By Corinne Tallon and John Calvert
Faculty of Health Sciences, Simon Fraser University
Prepared for the International Labour Process Conference (ILPC), Sheffield, United Kingdom, April 4 – 6, 2017
Buildings account for a significant component of total energy consumption and are thus a critical target in lowering society’s carbon footprint and mitigating climate change. While there has been considerable progress in developing new technologies, materials and building designs to achieve this goal, one key element of making buildings more energy efficient is too often overlooked: the competency and commitment of the workforce responsible for the building construction. There is considerable evidence of a significant gap between the needed skill sets for low carbon construction and the capacity of the training and apprenticeship systems to deliver appropriate skills – including climate literacy – to the construction workforce, both in Canada and internationally. Furthermore, an apparent gap exists in terms of interest and investment on the part of government, employers, and union leaders within the industry to encourage this type of training and, more importantly, implementation of this training on the work site.
This research paper examines the efforts of one building trades union to promote climate literacy within British Columbia (BC) via the classroom. The BC Insulators union has responsibility for training all mechanical insulation (MI) trades’ workers in the province under an agreement with the BC government. It delivers the classroom training under contract with the province’s largest public training college, the British Columbia Institute of Technology (BCIT). As part of its commitment to address sustainability and green construction practices within the industry, the union has introduced a ‘Green Awareness’ course to their apprenticeship program curriculum. The two-module course was introduced in 2011 and is taught over the course of the first two years of the four-year program.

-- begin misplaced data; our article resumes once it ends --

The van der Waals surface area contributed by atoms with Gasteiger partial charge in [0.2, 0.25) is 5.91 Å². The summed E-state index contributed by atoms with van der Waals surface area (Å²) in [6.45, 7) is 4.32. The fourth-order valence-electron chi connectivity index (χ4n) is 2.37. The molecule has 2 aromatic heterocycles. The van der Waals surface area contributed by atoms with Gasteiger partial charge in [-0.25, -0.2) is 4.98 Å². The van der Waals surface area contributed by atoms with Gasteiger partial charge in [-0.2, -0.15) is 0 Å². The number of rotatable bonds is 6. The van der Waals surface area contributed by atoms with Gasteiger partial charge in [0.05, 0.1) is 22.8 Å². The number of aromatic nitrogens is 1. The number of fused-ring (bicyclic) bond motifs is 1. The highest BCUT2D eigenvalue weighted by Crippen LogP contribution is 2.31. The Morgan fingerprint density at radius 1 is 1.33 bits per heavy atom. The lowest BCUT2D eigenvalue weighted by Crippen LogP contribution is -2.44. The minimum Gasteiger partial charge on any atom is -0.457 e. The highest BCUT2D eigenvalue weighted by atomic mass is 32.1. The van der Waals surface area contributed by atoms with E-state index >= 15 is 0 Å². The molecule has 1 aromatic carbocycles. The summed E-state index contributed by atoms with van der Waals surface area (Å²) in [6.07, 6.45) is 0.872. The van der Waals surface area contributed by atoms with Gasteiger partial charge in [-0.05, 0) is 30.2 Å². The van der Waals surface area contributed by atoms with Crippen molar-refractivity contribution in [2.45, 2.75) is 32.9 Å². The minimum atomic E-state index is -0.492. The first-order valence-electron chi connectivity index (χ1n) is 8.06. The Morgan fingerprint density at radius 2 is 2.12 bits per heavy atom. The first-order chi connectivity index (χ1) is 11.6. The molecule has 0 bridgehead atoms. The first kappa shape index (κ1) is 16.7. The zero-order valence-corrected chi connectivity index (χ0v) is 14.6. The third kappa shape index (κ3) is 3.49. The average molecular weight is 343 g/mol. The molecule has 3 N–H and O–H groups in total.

After conducting a review of the ‘Green Awareness’ course content, the research team performed qualitative interviews with a cohort of 2nd and 4th year apprentices. The former cohort had, at the time of the interviews, received both modules of the new course. The fourth-year cohort on the other hand had completed most of their classroom training before the module had been fully refined. They therefore had not received the formal ‘Green Awareness’ training. The purpose of this research was to determine whether exposure to the new ‘Green Awareness’ course content influenced the apprentices’ views on climate change, and whether they identified links between climate change, their performance as insulators, and the performance of the construction industry more broadly.
The interviews identified significant differences in the two cohorts’ levels of understanding of the links between the construction industry, MI, and climate change. Degree of understanding and interest also varied depending on the sector in which the apprentice had employment experience and the specific types of projects on which they had worked. Significantly, apprentices identified a number of barriers to their ability to implement best practices and low carbon construction, including: lack of co-ordination between insulators and other trades; the absence of stringent inspection of finished work; pressure to complete tasks at the expense of quality work; and a more general pattern of industry indifference to implementing best practices and low carbon construction. These findings indicate the need for further refinements in the content and delivery of the ‘Green Awareness’ course material. The authors conclude that incorporating climate change-related course content into the training process is an important step in fostering climate literacy within the industry and should be encouraged in other trades. However, its degree of impact will be limited unless more sweeping changes are made to the organization and culture of the construction industry itself.
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